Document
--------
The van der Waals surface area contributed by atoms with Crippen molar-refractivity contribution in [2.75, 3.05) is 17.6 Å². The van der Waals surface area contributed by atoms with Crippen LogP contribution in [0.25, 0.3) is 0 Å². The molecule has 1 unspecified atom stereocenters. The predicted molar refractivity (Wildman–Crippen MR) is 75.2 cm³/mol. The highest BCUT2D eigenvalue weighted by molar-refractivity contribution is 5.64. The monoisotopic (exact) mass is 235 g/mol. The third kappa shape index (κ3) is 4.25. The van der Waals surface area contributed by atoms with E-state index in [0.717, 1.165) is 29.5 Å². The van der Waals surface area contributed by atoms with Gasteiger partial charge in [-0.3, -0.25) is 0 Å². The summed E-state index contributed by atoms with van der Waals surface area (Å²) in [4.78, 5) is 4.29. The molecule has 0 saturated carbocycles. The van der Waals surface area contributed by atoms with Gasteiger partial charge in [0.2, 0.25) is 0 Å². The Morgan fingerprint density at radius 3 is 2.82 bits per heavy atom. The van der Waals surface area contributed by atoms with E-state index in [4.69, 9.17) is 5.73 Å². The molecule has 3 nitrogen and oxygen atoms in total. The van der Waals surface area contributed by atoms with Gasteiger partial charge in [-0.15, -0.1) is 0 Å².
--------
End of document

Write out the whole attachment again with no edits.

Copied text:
The van der Waals surface area contributed by atoms with Crippen molar-refractivity contribution in [2.75, 3.05) is 17.6 Å². The van der Waals surface area contributed by atoms with Crippen LogP contribution in [0.25, 0.3) is 0 Å². The molecule has 1 unspecified atom stereocenters. The predicted molar refractivity (Wildman–Crippen MR) is 75.2 cm³/mol. The highest BCUT2D eigenvalue weighted by molar-refractivity contribution is 5.64. The monoisotopic (exact) mass is 235 g/mol. The third kappa shape index (κ3) is 4.25. The van der Waals surface area contributed by atoms with E-state index in [0.717, 1.165) is 29.5 Å². The van der Waals surface area contributed by atoms with Gasteiger partial charge in [-0.3, -0.25) is 0 Å². The summed E-state index contributed by atoms with van der Waals surface area (Å²) in [4.78, 5) is 4.29. The molecule has 0 saturated carbocycles. The van der Waals surface area contributed by atoms with Gasteiger partial charge in [0.2, 0.25) is 0 Å². The Morgan fingerprint density at radius 3 is 2.82 bits per heavy atom. The van der Waals surface area contributed by atoms with E-state index in [4.69, 9.17) is 5.73 Å². The molecule has 3 nitrogen and oxygen atoms in total. The van der Waals surface area contributed by atoms with Gasteiger partial charge in [-0.15, -0.1) is 0 Å².